With no roadmap for peace, Israel risks being compared to the old South Africa
It was a deliberate provocation by B’Tselem, Israel’s largest human rights group, to describe the Palestinians in the Holy Land as living under an apartheid regime. Many Israelis detest the idea that their country, one they see as a democracy that rose from a genocidal pyre, could be compared to the old racist Afrikaner regime. Yet figures such as Desmond Tutu and Jimmy Carter have done so.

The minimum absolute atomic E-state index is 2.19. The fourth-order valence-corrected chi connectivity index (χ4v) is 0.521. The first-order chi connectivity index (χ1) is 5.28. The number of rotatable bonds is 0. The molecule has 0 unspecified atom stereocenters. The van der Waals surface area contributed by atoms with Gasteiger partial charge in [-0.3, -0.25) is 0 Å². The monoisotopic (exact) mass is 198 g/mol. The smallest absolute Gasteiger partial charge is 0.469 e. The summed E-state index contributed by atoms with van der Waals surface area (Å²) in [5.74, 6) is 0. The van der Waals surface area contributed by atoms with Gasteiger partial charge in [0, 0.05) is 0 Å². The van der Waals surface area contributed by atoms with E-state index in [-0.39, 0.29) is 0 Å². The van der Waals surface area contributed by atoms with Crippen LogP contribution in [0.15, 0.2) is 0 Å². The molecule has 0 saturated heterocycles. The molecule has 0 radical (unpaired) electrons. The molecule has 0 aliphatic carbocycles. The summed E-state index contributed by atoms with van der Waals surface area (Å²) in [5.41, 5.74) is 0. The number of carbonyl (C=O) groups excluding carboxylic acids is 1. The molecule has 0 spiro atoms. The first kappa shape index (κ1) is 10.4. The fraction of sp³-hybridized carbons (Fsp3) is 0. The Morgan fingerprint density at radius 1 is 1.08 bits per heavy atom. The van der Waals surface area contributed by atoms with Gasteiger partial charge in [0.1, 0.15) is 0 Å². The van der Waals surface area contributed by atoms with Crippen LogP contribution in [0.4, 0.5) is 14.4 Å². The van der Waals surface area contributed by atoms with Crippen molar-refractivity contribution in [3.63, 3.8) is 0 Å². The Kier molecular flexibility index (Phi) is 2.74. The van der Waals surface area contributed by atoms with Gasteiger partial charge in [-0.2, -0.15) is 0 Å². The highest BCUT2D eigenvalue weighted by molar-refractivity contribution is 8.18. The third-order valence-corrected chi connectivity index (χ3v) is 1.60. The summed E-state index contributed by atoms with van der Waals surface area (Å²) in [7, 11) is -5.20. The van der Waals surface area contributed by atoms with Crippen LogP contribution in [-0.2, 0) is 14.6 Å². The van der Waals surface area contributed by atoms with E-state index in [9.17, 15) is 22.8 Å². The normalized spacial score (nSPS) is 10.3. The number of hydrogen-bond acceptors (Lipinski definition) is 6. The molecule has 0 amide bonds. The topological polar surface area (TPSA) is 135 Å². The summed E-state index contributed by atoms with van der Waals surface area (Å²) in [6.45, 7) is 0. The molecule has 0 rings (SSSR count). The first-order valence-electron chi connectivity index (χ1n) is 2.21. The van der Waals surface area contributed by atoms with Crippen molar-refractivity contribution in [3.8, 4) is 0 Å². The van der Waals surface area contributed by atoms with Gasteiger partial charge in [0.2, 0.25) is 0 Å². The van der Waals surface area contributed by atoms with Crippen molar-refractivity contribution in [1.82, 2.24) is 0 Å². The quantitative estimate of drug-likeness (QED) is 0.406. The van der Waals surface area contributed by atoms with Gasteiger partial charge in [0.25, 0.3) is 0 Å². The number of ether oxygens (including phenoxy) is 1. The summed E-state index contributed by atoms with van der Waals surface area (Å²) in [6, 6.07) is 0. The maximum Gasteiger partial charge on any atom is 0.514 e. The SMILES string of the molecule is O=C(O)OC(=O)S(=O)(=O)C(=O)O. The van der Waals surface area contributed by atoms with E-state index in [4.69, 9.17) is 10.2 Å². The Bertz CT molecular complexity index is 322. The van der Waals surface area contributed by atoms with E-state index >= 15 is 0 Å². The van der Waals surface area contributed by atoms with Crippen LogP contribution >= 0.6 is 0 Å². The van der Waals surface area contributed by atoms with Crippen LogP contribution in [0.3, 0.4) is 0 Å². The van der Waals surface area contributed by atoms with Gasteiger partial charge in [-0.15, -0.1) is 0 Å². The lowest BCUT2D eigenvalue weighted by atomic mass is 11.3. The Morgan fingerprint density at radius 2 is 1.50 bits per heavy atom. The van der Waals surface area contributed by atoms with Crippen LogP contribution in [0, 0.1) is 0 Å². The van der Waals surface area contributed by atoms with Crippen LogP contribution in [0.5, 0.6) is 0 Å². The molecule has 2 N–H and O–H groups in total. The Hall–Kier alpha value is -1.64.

There is a serious argument about injustices to be had. Palestinians – unlike Israeli Jews – live under a fragmented mosaic of laws, often discriminatory, and public authorities which seem indifferent to their plight. Apartheid is a crime against humanity. It is a charge that should not be lightly made, for else it can be shrugged off. Some might agree with the use of such incendiary language, but many will recoil. The crime of apartheid has been defined as “inhumane acts committed in the context of a regime of systematic oppression and domination by one racial group over any other racial group or groups with the intention of maintaining that regime”.